.font(.title2)
                    .bold()
                    .foregroundColor(.white)
            }
            .frame(height: 50)
            .frame(maxWidth: .infinity)
            .background(
                isSignInButtonDisabled ?
                LinearGradient(colors: [.gray], startPoint: .topLeading, endPoint: .bottomTrailing) :
                    LinearGradient(colors: [.blue, .red], startPoint: .topLeading, endPoint: .bottomTrailing)
            )
            .cornerRadius(20)
            .disabled(isSignInButtonDisabled)
            .padding()
            
        }
    }
}

Observe that in our case, differently from the cases where you just create a var in your View using @ViewBuilder or not, when you create a new subclass you need to add all variables that the code is using passing through the initializer of the new subclass. If the subclass has the power to modify the state of that data, you probably want to create a @Binding var in your subviews.

Now let’s check how Xcode can help us in this process of refactoring SwiftUI views.  

 

Using Xcode “Extract Subview” shortcut

For SwiftUI developers Xcode has a lot of great shortcuts for development.

With Xcode 14 you just need to hold the command button and then click on any view or expression ( for example if, forEach), and you can automatically:

  • Fold the current code brackets, so you can focus on what you are typing.
  • If you are in an “if block” you can automatically add an “else if” condition to it.
  • Show SwiftUI Inspector with “control+option” shortcut.
  • Extract subview ( that is what we are going to use.
  • Embed in HStack, VStack, ZStack, List, Group, and also custom embed code
  • Create conditionals and ternary Expressions
  • Create loops with ForEach
  • Extract Method

list of SwiftUI actions tutorial for beginners  

Let’s use the “Extract Subview” now.

  • First, hold the “command button” and click on the structure that you want to extract. Then go to the “Extract Subview” option.

Extract Subview in SwiftUI tutorial for beginners

  • Now rename the view to a proper name and check if everything is ok. In our case, Xcode is complaining about a variable that doesn’t exist in the new view, check the image below:

Refactoring views in SwiftUI to organise the code tutorial

  • Just add “let isSignInButtonDisabled: Bool” to it and pass in the body of the ContentView the new variable. And we are done!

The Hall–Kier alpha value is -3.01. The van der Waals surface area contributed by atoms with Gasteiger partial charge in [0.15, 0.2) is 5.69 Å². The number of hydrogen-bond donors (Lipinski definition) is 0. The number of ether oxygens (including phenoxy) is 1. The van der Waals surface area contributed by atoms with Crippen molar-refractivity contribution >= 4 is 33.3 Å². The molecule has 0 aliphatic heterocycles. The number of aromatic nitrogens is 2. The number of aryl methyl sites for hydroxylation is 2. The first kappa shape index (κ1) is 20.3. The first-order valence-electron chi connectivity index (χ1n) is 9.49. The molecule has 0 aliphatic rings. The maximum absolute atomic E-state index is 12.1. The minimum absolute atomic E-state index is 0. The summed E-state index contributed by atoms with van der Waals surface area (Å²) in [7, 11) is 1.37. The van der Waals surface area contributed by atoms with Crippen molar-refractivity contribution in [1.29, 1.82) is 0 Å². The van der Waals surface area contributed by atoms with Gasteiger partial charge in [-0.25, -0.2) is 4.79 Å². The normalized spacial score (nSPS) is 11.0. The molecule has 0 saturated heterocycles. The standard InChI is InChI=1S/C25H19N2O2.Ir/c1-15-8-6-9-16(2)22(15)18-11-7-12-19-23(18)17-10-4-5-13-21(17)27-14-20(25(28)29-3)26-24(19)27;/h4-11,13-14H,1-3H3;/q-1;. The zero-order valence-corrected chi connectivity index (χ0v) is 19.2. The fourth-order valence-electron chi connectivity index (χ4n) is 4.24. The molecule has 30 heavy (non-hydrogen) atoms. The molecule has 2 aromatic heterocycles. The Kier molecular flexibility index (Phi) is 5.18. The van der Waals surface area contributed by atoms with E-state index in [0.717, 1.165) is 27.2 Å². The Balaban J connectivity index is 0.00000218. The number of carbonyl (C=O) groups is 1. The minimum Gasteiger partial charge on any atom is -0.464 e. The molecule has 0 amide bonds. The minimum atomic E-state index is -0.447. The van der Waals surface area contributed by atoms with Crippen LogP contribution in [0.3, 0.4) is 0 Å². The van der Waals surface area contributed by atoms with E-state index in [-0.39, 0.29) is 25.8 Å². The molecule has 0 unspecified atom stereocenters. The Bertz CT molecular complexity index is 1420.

It is nice when Xcode helps us with those boring things, right?  

 

When to use View protocol conformance in SwiftUI?

If you want to reuse the extracted subview throughout your code, you should create a new struct conforming to View. I would recommend putting all your custom views into separate files to not overwhelm yourself with one big file called “CustomViews.swift” with three thousand lines of custom views. Be conscious of when to break your views into smaller views, don’t let your views get too big.  

 

Wrap up

When to use a local variable/function @ViewBuilder or AnyView:

  • When you want to increase the readability locally in your code.
  • Don’t intend to use it anywhere else in the code the newly refactored code.

When to create a new struct conforming to View protocol:

  • When you want to increase the readability of your code for several parts of the app.
  • Creating independent components that can work anywhere in the code with the same input.
  • You want to reuse the extracted view in more than 1 place in the code.

…And that’s it for today!  

 

Summary – Three Ways to Refactor Massive SwiftUI Views

Today we studied various ways to refactor your massive SwiftUI views. We checked how to do with just variables, using the “some View” type or AnyView type depending on your needs.

The @ViewBuilder function builder is really handy when you don’t want to deal with the performance drop of the AnyView type erasing object, we also studied that solution in this tutorial.

And finally, we used Xcode to automatically extract e refactor view for us, doing the boring part of creating the structures and the boilerplate code.

Fellow developers, that’s all. I hope you liked reading this article as much as I enjoyed writing it. If you want to support this blog you can Buy Me a Coffee or just leave a comment saying hello. You can also sponsor posts! You can reach me on LinkedIn, or Twitter or send me an e-mail through the contact page.

Thanks for the reading and… That’s all folks. Image Credit: Wikiart